The platform companies do the marketing, provide the website and transactional system, vet customers and suppliers, and connect entrepreneurs with people who need their services. The barriers to entry are quite low and the profits can be attractive.
3. Low-cost, high-impact technology
Cloud (online) applications make software like accounting systems, CRM packages and payroll solutions more affordable to Small & Medium Businesses. Essentially, they turn what used to be a large upfront capital cost into a small monthly expense and give smaller businesses access to secure, world-class software.
But the cloud also makes it faster to put great technology in place for your business and gives you more flexibility to add users and functionality as your business grows.
Cloud computing allows you to work anytime and anywhere – just so long as you have an Internet connection and a device with a modern web browser. It also promotes collaboration.
4. Ways to shave expenses
In a tight economy, Small & Medium Business owners welcome any way to reduce costs without compromising on quality and service. Many technology services allow them to meet this goal.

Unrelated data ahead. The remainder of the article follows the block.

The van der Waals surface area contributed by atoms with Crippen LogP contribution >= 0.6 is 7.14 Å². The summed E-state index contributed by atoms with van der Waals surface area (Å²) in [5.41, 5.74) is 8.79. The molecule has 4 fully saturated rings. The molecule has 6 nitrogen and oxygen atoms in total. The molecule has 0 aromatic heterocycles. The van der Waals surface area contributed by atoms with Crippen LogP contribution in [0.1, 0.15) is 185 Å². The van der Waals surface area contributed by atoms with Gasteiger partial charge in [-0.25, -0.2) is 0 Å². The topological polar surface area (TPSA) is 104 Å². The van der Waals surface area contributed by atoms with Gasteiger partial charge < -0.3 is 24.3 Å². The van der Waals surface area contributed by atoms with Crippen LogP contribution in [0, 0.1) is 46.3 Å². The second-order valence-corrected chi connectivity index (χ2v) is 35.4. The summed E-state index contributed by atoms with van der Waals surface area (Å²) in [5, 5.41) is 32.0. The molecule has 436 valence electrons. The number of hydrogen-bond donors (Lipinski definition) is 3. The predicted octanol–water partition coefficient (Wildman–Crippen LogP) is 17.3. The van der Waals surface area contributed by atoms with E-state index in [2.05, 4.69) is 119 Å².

For example, fintech can make it cheaper to take and process payments, ride-hailing services are an affordable alternative to taxis, and even accommodation sharing sites have more affordable properties that are suitable for business travel.
5. Driving down marketing budgets while keeping the personal touch
Social media and search are changing the ways that big brands do their marketing, and entrepreneurs are also starting to catch on. Twitter, Facebook, Google and other online services offer a range of affordable and even free ways to promote your goods and services. They also offer you easy-to-use analytics tools so that you can track your performance.
We’ve seen many small businesses, such as restaurants use Instagram to show their delicious dishes to potential customers. A DIY store can shoot some simple videos with a digital camera or even a smartphone to show people how to install a shelf.
The beauty of this is that you’ll get instant feedback and find new ways to create customer relationships by interacting with people online.
“In a time of seismic technological change and digital invention, our smart people are using the smartest technology to reinvent and simplify business accounting,” says Van Heerden.